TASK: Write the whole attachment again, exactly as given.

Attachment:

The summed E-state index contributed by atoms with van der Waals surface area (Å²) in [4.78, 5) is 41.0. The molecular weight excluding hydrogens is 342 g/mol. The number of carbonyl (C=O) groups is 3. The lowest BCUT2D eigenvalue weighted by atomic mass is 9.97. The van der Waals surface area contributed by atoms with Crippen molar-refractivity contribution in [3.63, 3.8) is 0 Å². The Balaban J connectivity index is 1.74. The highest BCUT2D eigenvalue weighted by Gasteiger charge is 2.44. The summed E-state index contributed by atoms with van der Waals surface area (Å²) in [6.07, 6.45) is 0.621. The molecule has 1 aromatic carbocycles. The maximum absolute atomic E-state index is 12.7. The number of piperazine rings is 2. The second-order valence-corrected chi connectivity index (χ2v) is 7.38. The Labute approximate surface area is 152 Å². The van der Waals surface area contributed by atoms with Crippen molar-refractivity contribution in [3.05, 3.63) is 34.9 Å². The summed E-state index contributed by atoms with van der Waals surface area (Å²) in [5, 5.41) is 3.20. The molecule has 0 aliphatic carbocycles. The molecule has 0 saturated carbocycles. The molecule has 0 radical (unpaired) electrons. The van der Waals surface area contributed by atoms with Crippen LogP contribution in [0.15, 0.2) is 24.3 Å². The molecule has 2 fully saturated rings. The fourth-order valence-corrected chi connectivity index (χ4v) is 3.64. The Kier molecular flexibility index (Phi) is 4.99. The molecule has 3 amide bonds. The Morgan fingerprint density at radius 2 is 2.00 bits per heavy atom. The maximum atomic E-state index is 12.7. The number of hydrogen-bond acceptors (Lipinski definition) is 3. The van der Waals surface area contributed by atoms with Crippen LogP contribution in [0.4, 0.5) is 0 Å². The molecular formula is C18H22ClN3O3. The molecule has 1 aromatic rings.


The summed E-state index contributed by atoms with van der Waals surface area (Å²) in [4.78, 5) is 41.0. The molecular weight excluding hydrogens is 342 g/mol. The number of carbonyl (C=O) groups is 3. The lowest BCUT2D eigenvalue weighted by atomic mass is 9.97. The van der Waals surface area contributed by atoms with Crippen molar-refractivity contribution in [3.63, 3.8) is 0 Å². The Balaban J connectivity index is 1.74. The highest BCUT2D eigenvalue weighted by Gasteiger charge is 2.44. The summed E-state index contributed by atoms with van der Waals surface area (Å²) in [6.07, 6.45) is 0.621. The molecule has 1 aromatic carbocycles. The maximum absolute atomic E-state index is 12.7. The number of piperazine rings is 2. The second-order valence-corrected chi connectivity index (χ2v) is 7.38. The Labute approximate surface area is 152 Å². The van der Waals surface area contributed by atoms with Crippen molar-refractivity contribution in [3.05, 3.63) is 34.9 Å². The summed E-state index contributed by atoms with van der Waals surface area (Å²) in [5, 5.41) is 3.20. The molecule has 0 aliphatic carbocycles. The molecule has 0 saturated carbocycles. The molecule has 0 radical (unpaired) electrons. The van der Waals surface area contributed by atoms with Crippen LogP contribution in [0.15, 0.2) is 24.3 Å². The molecule has 2 fully saturated rings. The fourth-order valence-corrected chi connectivity index (χ4v) is 3.64. The Kier molecular flexibility index (Phi) is 4.99. The molecule has 3 amide bonds. The Morgan fingerprint density at radius 2 is 2.00 bits per heavy atom. The maximum atomic E-state index is 12.7. The number of hydrogen-bond acceptors (Lipinski definition) is 3. The van der Waals surface area contributed by atoms with Crippen LogP contribution in [0.4, 0.5) is 0 Å². The molecular formula is C18H22ClN3O3. The molecule has 1 aromatic rings.